Bush-Blair bonding isolates old allies
LONDON,England (CNN) -- The latest bombing of Iraq may have bonded George W. Bush and Tony Blair, two leaders about to meet for the first time, as brothers in war. But it has left the U.S. and Britain almost isolated in world opinion.
Russia, China and Arab leaders have condemned Friday's air strikes against Iraqi command and control systems and even the French, partners in earlier Iraqi operations, have spoken out against action they see as creating "damaging tensions."
The new Bush regime had been expected to pursue a tougher containment strategy against Saddam Hussein and it is unlikely to suffer political penalties for doing so. Blair faces more complications and has a tricky diplomatic hand to play.
Complaints about the bombing among British Labour members of parliament are not confined to regular left-wing protesters but are coming from loyalists too, like Clive Soley, the Labour MPs' chairman.
There are signs that some ministers are upset by the minimal consultation in advance of the air strikes, especially as they seem to have been prompted by British fears of risks to its Tornado aircraft, which have to fly lower than the U.S. patrol aircraft.
In Europe there is a suspicion that Blair, who cherishes notions of acting as a bridge between America and the EU, has been too eager to please Bush, who will play host to him at Camp David on Friday, in the hope of rescuing something of the special relationship he enjoyed with his Democrat soulmate Bill Clinton.
Blair’s spokesman, insisting there has been no change in policy, says that it was “coincidental” that the Baghdad bombing took place a few days before his visit.
Already Blair has been dropping hints that he will back the American National Missile Defense Plan (NMD) and provide for the necessary up-grading of radar facilities in Britain.
He tells Forbes magazine in a forthcoming interview: "I understand totally America's desire to make sure its people are properly protected." If he does support Bush on NMD, that will cause sharp divisions in Europe.
Other European leaders oppose the missile defence plan as they say it would involve scrapping of the 1972 Anti Ballistic Missile Treaty which could set off an expensive new worldwide arms race. French President Jacques Chirac condemns NMD as "an invitation to proliferation."
Downing Street says that it is not yet certain that the new US administration’s missile defence plans will mean an end to the ABM treaty, despite the new US defence Secretary Donald Rumsfeld dismissing it as “ancient history”.
The British Government says it has no need to decide yet whether to provide increased radar facilities to help NMD because there will be no decision for some time on what system will be used. America, it says, plans to talk to its allies and to the Russians and Chinese before any decision. .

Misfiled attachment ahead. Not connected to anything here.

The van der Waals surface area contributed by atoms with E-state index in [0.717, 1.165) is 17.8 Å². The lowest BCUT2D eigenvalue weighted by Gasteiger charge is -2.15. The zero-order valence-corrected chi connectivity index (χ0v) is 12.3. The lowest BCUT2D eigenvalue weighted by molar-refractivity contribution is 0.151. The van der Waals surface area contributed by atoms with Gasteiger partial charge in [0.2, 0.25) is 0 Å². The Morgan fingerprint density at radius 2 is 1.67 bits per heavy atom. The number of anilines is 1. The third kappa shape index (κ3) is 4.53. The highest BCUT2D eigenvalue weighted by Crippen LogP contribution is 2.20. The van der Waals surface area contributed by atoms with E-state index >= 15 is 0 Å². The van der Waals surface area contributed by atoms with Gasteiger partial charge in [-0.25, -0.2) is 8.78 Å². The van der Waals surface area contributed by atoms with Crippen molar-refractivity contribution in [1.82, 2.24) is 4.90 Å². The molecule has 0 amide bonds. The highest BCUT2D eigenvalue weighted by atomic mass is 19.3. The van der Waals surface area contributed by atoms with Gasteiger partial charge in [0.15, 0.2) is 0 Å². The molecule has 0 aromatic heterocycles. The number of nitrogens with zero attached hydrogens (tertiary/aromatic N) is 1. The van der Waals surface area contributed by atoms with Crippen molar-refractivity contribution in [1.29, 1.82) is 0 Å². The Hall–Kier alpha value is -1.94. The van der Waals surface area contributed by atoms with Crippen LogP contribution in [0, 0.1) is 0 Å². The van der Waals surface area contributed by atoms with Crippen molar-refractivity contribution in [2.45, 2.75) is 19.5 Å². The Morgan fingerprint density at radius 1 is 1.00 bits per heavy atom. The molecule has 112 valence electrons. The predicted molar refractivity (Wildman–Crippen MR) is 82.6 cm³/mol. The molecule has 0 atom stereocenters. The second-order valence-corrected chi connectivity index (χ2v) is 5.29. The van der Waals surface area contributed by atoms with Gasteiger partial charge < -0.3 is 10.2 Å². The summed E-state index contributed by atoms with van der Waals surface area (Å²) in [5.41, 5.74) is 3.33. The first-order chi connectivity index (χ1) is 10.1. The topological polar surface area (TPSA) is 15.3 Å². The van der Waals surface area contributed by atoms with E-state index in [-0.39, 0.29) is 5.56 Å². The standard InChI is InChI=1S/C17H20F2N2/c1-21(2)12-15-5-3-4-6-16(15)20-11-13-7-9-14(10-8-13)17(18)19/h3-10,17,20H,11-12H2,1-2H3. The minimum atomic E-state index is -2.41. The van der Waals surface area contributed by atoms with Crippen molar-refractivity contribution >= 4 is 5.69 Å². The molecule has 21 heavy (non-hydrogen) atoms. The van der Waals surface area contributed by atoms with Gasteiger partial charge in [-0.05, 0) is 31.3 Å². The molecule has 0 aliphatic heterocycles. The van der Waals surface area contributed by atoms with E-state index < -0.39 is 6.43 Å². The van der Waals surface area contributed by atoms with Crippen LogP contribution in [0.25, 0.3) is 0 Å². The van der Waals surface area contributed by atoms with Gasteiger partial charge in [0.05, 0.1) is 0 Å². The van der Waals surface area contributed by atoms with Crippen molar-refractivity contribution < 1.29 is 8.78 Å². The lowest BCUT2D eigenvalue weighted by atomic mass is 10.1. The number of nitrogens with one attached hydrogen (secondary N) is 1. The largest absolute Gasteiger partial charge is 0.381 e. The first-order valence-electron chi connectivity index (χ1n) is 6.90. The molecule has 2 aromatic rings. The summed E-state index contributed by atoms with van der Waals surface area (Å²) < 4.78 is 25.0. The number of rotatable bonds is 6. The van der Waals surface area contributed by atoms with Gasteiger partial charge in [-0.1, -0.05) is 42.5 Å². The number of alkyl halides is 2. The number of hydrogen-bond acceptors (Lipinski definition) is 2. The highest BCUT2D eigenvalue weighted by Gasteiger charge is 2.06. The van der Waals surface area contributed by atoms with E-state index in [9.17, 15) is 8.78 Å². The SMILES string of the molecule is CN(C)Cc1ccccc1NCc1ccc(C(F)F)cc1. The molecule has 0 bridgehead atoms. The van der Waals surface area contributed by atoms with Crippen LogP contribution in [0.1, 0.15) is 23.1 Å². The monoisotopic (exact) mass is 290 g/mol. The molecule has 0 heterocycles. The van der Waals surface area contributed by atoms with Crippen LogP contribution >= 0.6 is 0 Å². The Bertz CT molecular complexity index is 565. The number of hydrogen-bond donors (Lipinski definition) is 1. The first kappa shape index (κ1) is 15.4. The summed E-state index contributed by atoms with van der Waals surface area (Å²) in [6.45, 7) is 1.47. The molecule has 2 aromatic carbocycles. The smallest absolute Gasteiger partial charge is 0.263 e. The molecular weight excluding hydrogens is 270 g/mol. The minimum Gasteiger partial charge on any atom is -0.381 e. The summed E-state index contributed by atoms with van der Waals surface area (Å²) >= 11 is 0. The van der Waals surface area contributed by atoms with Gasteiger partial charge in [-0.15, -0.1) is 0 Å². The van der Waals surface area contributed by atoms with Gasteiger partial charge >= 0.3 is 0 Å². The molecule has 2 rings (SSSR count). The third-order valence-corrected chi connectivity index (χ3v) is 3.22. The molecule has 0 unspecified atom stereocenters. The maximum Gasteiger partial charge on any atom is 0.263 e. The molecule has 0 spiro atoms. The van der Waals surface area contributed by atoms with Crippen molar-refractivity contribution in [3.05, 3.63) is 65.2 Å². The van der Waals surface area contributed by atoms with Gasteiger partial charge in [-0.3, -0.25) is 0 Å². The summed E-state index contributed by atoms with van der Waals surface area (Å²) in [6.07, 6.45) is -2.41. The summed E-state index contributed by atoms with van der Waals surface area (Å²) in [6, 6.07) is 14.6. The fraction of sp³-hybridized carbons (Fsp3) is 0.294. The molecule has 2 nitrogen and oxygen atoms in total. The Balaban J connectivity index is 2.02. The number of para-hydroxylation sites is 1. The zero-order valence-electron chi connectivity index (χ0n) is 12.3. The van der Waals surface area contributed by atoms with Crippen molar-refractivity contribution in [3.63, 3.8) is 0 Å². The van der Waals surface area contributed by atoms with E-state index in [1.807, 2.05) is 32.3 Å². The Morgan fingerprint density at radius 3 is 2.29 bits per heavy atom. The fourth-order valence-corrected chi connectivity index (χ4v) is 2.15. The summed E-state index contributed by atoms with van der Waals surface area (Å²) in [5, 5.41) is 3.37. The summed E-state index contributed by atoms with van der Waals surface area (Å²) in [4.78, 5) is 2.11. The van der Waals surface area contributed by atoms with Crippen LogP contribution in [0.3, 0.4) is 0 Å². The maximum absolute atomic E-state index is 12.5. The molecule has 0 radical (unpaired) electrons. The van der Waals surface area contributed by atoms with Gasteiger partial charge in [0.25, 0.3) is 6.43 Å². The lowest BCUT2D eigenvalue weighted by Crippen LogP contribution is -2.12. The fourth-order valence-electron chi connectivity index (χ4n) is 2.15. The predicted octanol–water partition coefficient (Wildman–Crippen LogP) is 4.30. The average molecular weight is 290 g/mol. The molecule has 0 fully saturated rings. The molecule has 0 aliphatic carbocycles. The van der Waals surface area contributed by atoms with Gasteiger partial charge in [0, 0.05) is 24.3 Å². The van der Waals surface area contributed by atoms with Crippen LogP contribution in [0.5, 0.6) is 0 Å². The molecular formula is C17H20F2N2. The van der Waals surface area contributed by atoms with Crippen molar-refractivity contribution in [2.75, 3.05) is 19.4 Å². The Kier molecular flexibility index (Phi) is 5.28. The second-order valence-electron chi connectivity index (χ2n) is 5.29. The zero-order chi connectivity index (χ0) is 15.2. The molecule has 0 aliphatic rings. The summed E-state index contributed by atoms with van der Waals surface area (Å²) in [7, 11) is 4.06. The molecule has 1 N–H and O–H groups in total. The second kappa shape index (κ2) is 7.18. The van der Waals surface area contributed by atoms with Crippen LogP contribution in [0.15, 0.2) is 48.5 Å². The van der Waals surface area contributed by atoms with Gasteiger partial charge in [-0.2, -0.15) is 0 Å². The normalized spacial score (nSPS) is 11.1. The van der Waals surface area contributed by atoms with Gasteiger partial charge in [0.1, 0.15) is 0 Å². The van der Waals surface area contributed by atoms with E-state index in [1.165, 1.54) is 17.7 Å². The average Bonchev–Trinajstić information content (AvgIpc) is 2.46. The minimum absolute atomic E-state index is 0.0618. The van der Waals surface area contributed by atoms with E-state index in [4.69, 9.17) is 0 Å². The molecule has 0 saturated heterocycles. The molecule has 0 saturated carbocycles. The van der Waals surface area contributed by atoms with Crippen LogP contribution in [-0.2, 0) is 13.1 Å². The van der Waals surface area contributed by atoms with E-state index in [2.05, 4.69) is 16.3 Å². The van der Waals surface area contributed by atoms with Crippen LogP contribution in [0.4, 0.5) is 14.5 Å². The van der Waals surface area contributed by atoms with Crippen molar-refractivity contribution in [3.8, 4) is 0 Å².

Blair has been accorded the honour of being the first European leader invited to America to see Bush, something which will do him no harm with a British General Election imminent.
His spokesman said on Tuesday that Blair was pleased to be the first European Prime Minister to visit Bush and glad of the chance for extended informal talks which the stay at Camp David would bring. “We are proud to be America’s closest ally.”
Blair, he said, wanted to establish a personal relationship of trust and confidence with the President that would help them in practical problem solving. There was a “unique bond” which served Britain and America well. It did not mean they would always agree but they would always be able to talk things through straightforwardly.
But although the two countries remain natural military allies both are nervous of playing up the notion of a "special relationship" too obviously. There are tensions for the two leaders to resolve at Camp David.
The new American administration is suspicious of the European Union's new Rapid Reaction Force (RRF), particularly because the French tend to talk up the degree of its independence from NATO.
Blair insists that the RRF will be complementary to NATO, performing the tasks which the Atlantic Alliance chooses not to and never a substitute for it.
But he and Chirac were the driving force behind its formation and he will have to offer more reassurance at Camp David.
Although both men are known for their charm and are likely to accentuate the positive on this initial "getting to know you" occasion, there are potential spats too between Britain and America on trade issues, airline access, global warming and genetically-modified food.
The British detachment from the European single currency is also likely to come under scrutiny in the talks with Bush. Blair could be asked to say when he thinks Britain will join.
And Blair is likely to press the new president to make clear his intentions about U.S. troops in the Balkans, following hints from Bush's election team that they could soon be pulled back.
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